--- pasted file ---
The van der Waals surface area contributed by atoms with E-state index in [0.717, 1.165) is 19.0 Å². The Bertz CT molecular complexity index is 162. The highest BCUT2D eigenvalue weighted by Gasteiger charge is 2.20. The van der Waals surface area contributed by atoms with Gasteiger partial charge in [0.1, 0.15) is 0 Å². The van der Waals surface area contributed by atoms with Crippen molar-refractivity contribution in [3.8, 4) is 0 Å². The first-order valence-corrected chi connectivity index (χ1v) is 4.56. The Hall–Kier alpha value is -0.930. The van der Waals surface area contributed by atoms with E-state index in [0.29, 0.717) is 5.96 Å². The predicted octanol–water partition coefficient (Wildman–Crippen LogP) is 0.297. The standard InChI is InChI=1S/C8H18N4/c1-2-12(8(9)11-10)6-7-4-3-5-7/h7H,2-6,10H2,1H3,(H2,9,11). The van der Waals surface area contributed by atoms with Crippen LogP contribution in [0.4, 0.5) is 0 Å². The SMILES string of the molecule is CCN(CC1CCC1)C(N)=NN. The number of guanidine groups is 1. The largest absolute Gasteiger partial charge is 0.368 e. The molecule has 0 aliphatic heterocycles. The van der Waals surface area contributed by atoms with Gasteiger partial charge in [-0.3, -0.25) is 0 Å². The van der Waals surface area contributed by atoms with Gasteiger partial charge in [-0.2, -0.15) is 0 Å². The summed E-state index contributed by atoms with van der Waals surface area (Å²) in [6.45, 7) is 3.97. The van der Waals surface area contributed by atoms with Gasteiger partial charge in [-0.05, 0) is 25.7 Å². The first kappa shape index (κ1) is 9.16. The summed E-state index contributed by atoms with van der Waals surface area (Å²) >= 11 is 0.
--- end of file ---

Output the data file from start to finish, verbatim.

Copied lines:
The van der Waals surface area contributed by atoms with E-state index in [0.717, 1.165) is 19.0 Å². The Bertz CT molecular complexity index is 162. The highest BCUT2D eigenvalue weighted by Gasteiger charge is 2.20. The van der Waals surface area contributed by atoms with Gasteiger partial charge in [0.1, 0.15) is 0 Å². The van der Waals surface area contributed by atoms with Crippen molar-refractivity contribution in [3.8, 4) is 0 Å². The first-order valence-corrected chi connectivity index (χ1v) is 4.56. The Hall–Kier alpha value is -0.930. The van der Waals surface area contributed by atoms with E-state index in [0.29, 0.717) is 5.96 Å². The predicted octanol–water partition coefficient (Wildman–Crippen LogP) is 0.297. The standard InChI is InChI=1S/C8H18N4/c1-2-12(8(9)11-10)6-7-4-3-5-7/h7H,2-6,10H2,1H3,(H2,9,11). The van der Waals surface area contributed by atoms with Crippen LogP contribution in [0.4, 0.5) is 0 Å². The SMILES string of the molecule is CCN(CC1CCC1)C(N)=NN. The number of guanidine groups is 1. The largest absolute Gasteiger partial charge is 0.368 e. The molecule has 0 aliphatic heterocycles. The van der Waals surface area contributed by atoms with Gasteiger partial charge in [-0.3, -0.25) is 0 Å². The van der Waals surface area contributed by atoms with Gasteiger partial charge in [-0.2, -0.15) is 0 Å². The summed E-state index contributed by atoms with van der Waals surface area (Å²) in [6.45, 7) is 3.97. The van der Waals surface area contributed by atoms with Gasteiger partial charge in [-0.05, 0) is 25.7 Å². The first kappa shape index (κ1) is 9.16. The summed E-state index contributed by atoms with van der Waals surface area (Å²) >= 11 is 0.